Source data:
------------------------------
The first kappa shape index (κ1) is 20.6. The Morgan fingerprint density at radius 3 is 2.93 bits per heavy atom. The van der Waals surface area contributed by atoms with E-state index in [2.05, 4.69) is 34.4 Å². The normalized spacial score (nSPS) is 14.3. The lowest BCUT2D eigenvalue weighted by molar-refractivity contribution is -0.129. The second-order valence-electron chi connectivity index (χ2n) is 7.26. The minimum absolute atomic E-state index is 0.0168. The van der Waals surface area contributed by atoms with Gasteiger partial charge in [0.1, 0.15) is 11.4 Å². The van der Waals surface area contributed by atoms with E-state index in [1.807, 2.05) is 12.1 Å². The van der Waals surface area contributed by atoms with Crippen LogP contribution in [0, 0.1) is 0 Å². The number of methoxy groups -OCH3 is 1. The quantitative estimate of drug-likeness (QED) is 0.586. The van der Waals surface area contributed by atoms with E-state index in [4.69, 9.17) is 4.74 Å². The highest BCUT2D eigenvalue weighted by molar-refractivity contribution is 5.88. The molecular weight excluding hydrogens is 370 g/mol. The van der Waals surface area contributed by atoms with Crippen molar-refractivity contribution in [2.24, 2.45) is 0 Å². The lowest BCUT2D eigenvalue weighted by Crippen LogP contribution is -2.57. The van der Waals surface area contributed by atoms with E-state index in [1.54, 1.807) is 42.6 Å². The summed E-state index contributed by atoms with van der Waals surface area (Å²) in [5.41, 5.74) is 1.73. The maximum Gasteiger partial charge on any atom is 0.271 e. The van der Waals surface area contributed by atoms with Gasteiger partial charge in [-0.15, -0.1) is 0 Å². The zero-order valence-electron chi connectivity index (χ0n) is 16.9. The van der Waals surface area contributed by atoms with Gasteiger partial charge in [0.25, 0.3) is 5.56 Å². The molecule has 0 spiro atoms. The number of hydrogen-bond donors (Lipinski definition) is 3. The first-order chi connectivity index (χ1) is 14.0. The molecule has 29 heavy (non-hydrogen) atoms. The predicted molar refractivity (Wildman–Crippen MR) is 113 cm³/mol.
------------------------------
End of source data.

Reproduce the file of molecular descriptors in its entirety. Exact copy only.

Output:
The first kappa shape index (κ1) is 20.6. The Morgan fingerprint density at radius 3 is 2.93 bits per heavy atom. The van der Waals surface area contributed by atoms with E-state index in [2.05, 4.69) is 34.4 Å². The normalized spacial score (nSPS) is 14.3. The lowest BCUT2D eigenvalue weighted by molar-refractivity contribution is -0.129. The second-order valence-electron chi connectivity index (χ2n) is 7.26. The minimum absolute atomic E-state index is 0.0168. The van der Waals surface area contributed by atoms with Gasteiger partial charge in [0.1, 0.15) is 11.4 Å². The van der Waals surface area contributed by atoms with E-state index in [1.807, 2.05) is 12.1 Å². The van der Waals surface area contributed by atoms with Crippen LogP contribution in [0, 0.1) is 0 Å². The number of methoxy groups -OCH3 is 1. The quantitative estimate of drug-likeness (QED) is 0.586. The van der Waals surface area contributed by atoms with E-state index in [4.69, 9.17) is 4.74 Å². The highest BCUT2D eigenvalue weighted by molar-refractivity contribution is 5.88. The molecular weight excluding hydrogens is 370 g/mol. The van der Waals surface area contributed by atoms with Crippen molar-refractivity contribution in [2.24, 2.45) is 0 Å². The lowest BCUT2D eigenvalue weighted by Crippen LogP contribution is -2.57. The van der Waals surface area contributed by atoms with E-state index in [1.54, 1.807) is 42.6 Å². The summed E-state index contributed by atoms with van der Waals surface area (Å²) in [5.41, 5.74) is 1.73. The maximum Gasteiger partial charge on any atom is 0.271 e. The van der Waals surface area contributed by atoms with Gasteiger partial charge in [-0.15, -0.1) is 0 Å². The zero-order valence-electron chi connectivity index (χ0n) is 16.9. The van der Waals surface area contributed by atoms with Gasteiger partial charge in [0.25, 0.3) is 5.56 Å². The molecule has 0 spiro atoms. The number of hydrogen-bond donors (Lipinski definition) is 3. The first-order chi connectivity index (χ1) is 14.0. The molecule has 29 heavy (non-hydrogen) atoms. The predicted molar refractivity (Wildman–Crippen MR) is 113 cm³/mol.